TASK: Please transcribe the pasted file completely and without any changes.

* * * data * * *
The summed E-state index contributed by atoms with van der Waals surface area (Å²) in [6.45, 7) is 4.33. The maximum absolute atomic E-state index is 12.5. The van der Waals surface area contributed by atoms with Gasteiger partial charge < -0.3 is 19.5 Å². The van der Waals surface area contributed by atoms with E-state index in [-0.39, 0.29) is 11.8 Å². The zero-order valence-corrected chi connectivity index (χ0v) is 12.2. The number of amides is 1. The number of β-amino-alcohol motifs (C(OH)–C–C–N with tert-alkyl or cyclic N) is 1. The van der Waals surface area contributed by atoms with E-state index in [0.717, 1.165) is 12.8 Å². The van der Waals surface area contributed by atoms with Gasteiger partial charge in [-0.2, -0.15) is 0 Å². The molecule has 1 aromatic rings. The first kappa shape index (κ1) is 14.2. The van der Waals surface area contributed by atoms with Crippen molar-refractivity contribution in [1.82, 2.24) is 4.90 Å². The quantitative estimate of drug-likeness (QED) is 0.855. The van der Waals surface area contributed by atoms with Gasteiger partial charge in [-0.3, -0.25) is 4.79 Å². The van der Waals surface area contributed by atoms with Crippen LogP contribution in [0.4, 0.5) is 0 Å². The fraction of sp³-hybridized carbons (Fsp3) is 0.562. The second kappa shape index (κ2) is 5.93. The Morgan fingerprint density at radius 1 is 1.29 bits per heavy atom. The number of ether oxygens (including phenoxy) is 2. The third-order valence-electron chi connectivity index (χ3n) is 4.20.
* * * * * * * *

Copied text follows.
The summed E-state index contributed by atoms with van der Waals surface area (Å²) in [6.45, 7) is 4.33. The maximum absolute atomic E-state index is 12.5. The van der Waals surface area contributed by atoms with Gasteiger partial charge < -0.3 is 19.5 Å². The van der Waals surface area contributed by atoms with E-state index in [-0.39, 0.29) is 11.8 Å². The zero-order valence-corrected chi connectivity index (χ0v) is 12.2. The number of amides is 1. The number of β-amino-alcohol motifs (C(OH)–C–C–N with tert-alkyl or cyclic N) is 1. The van der Waals surface area contributed by atoms with E-state index in [0.717, 1.165) is 12.8 Å². The van der Waals surface area contributed by atoms with Gasteiger partial charge in [-0.2, -0.15) is 0 Å². The molecule has 1 aromatic rings. The first kappa shape index (κ1) is 14.2. The van der Waals surface area contributed by atoms with Crippen molar-refractivity contribution in [1.82, 2.24) is 4.90 Å². The quantitative estimate of drug-likeness (QED) is 0.855. The van der Waals surface area contributed by atoms with Gasteiger partial charge in [-0.3, -0.25) is 4.79 Å². The van der Waals surface area contributed by atoms with Crippen LogP contribution in [0.4, 0.5) is 0 Å². The fraction of sp³-hybridized carbons (Fsp3) is 0.562. The second kappa shape index (κ2) is 5.93. The Morgan fingerprint density at radius 1 is 1.29 bits per heavy atom. The number of ether oxygens (including phenoxy) is 2. The third-order valence-electron chi connectivity index (χ3n) is 4.20.